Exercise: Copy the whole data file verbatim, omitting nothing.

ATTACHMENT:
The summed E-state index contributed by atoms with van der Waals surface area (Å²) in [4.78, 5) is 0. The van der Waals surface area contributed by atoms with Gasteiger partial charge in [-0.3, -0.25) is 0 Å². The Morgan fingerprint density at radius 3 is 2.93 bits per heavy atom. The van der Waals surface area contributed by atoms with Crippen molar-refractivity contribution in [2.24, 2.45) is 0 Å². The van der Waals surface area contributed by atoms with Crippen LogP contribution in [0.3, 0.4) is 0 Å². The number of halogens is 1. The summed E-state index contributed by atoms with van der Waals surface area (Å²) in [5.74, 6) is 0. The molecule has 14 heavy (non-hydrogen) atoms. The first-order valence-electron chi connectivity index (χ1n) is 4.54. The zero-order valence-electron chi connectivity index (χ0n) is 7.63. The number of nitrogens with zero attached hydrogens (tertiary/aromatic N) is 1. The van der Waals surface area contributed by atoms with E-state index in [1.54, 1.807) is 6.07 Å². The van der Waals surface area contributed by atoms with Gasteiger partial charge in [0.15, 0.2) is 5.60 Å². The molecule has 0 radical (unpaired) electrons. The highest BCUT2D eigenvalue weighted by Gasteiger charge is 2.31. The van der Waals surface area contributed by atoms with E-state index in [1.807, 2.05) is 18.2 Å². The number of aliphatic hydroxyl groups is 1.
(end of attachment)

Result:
The summed E-state index contributed by atoms with van der Waals surface area (Å²) in [4.78, 5) is 0. The van der Waals surface area contributed by atoms with Gasteiger partial charge in [-0.3, -0.25) is 0 Å². The Morgan fingerprint density at radius 3 is 2.93 bits per heavy atom. The van der Waals surface area contributed by atoms with Crippen molar-refractivity contribution in [2.24, 2.45) is 0 Å². The van der Waals surface area contributed by atoms with Crippen LogP contribution in [0.3, 0.4) is 0 Å². The number of halogens is 1. The summed E-state index contributed by atoms with van der Waals surface area (Å²) in [5.74, 6) is 0. The molecule has 14 heavy (non-hydrogen) atoms. The first-order valence-electron chi connectivity index (χ1n) is 4.54. The zero-order valence-electron chi connectivity index (χ0n) is 7.63. The number of nitrogens with zero attached hydrogens (tertiary/aromatic N) is 1. The van der Waals surface area contributed by atoms with E-state index in [1.54, 1.807) is 6.07 Å². The van der Waals surface area contributed by atoms with Gasteiger partial charge in [0.15, 0.2) is 5.60 Å². The molecule has 0 radical (unpaired) electrons. The highest BCUT2D eigenvalue weighted by Gasteiger charge is 2.31. The van der Waals surface area contributed by atoms with E-state index in [1.807, 2.05) is 18.2 Å². The number of aliphatic hydroxyl groups is 1.